One of my best friends was born and raised on Curacao so it was a really neat experience to see her place of origin. With cascading bougainvilleas and a laid-back atmosphere, Curacao certainly seemed like a good place to spend time in the winter! And I’m grateful I finally got to see that pastel coloured row of Dutch houses along the water in that remote Dutch settlement.

Bonaire: The Diving Place

Of all the places we visited on this trip, Bonaire is the island I would have liked to spend more time. Judging from our brief visit, it seemed the most natural of the three with huge green areas and nature parks. As the license plate states, Bonaire is ‘The Diving Place’.

From the ship we saw a long skinny island stretching north and south from the town of Kralendijk. We joined the group that had signed up for a glass bottom kayak and snorkelling tour. We walked down to where the kayaks were stacked along the beach, donned our life jackets and paddled across the bay to a strip of white beach further south. It was a very windy day so we battled good waves. Thanks to the glass bottom in our sit-upon kayak we could see the corral and sand on the bottom. image.png

After a tricky landing on the beach, through a narrow path in the corral reef, we beached the kayaks and snorkelled for a while. Loads of little blue fishes, tiny bright yellow ones… I always love snorkelling in warm waters. Our (Dutch) guides were perfect and I highly recommend a trip with them if you ever visit Bonaire:  

After our kayak adventure, we still had a few hours so we walked briskly all over town to explore some more. We picked up diving information for our diving son, chatted with locals, found the dive shop, and of course found another great coffee place with wifi. 

On the way back to the dock we came across the cutest Dutch pub and couldn’t resist sitting in the typical wicker patio chairs with a Dutch beer. 


Bonaire seemed less touristy to us, perhaps a bit more planned, less tacky than Aruba which had life size plastic cows and horses all over the place…

This is our last stop and we drag our feet getting back on board because now we will spend 4 nights and 3 full days steaming back north to New York. We dread the upcoming temperature change…. But in two days it will be Valentine and, just before we leave this last, lovely Caribbean island, Kees buys me a little piece of Bonaire: a gorgeous necklace with a aqua coloured piece of glass that will always remind us that we’d like to return to these exotic islands some day.


Australia – Unplugged

After driving 1,500 kilometers during the first week in Australia I am well used to the left hand traffic. As a matter of fact it really only took 2 days to get used to it, but I do need to stay very alert when we get to intersections and drive through cities. Fortunately the Australian driver is very polite, even more so than the north american driver. I have not encountered any ‘jerks’ on the road, something I rarely can say after driving 1,500 km in north America.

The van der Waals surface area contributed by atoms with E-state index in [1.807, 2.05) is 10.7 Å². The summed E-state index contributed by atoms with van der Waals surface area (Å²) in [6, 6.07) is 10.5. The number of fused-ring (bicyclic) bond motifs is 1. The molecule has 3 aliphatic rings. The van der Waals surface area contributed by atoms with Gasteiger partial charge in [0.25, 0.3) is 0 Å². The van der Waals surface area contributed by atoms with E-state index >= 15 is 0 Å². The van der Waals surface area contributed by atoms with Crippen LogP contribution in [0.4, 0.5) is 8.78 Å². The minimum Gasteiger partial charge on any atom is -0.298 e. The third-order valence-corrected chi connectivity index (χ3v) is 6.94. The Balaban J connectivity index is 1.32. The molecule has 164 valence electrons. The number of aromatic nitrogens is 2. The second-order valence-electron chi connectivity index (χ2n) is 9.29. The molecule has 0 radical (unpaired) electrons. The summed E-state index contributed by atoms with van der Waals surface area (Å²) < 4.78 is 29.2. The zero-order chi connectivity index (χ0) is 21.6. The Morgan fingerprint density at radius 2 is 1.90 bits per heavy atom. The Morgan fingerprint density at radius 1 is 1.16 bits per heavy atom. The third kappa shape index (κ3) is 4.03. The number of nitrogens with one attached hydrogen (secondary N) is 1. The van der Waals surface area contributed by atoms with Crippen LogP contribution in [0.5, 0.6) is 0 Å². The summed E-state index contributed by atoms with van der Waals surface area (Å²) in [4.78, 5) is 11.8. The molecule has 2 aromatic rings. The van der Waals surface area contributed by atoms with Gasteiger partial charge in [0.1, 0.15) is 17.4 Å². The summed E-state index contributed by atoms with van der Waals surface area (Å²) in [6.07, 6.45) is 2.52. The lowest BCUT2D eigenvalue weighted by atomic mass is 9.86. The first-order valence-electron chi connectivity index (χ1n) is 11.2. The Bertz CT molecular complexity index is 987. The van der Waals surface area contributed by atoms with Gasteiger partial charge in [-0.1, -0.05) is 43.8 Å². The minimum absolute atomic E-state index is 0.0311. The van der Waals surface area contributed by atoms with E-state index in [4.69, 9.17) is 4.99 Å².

Finding our way around appears to be easy because I let Margriet do it all :-). I do the driving, she has the GPS, the map and her Ipad to find us the best routes and this way we have a perfect division of ‘duties’.

The Australian governments are actively developing a terrific national highway system. Along the section of east coast we have so far traveled there are large sections with a 4 lane divided highway, while at other sections you slow down to a crawl because extensive road construction is being undertaken. They are obviously spending billions of dollars upgrading the main highway up and down the east coast. ‘Good on them’.

The camper we are driving is a Mercedes diesel, known in North America as a Sprinter. It is the long version of that model and I did have to get used to the width more than the length. Years ago we travelled around North America for an entire year with a RV unit that was 55-60’ long, so the 23-24’ long Sprinter is no problem.

Early September is not an especially busy time on the road, although we are seeing numerous ‘snow birds’ heading south, back after having spent the winter up north (don’t forget it is the southern half of the world down here and the seasons are reversed).

Since we are travelling outside the busy holiday season we are not having any problems finding places to camp. We are sticking to ‘caravan parks’, nice, well appointed campgrounds with power hookups, water and sewer at your site. At the end of next week a 2 week school holiday will start and we would have more problems finding a spot on the coast, but that is when we are planning to turn west – inland. We expect that further inland we won’t have problems finding camping sites.
The caravan parks here are providing any and all amenities you would want. Beside well maintained restroom buildings with showers, there are kitchens, with cooking areas, dishwashing facilities, and laundry facilities. Everything is spotless: the kitchen sinks have cloths, the toilets have brushes by them.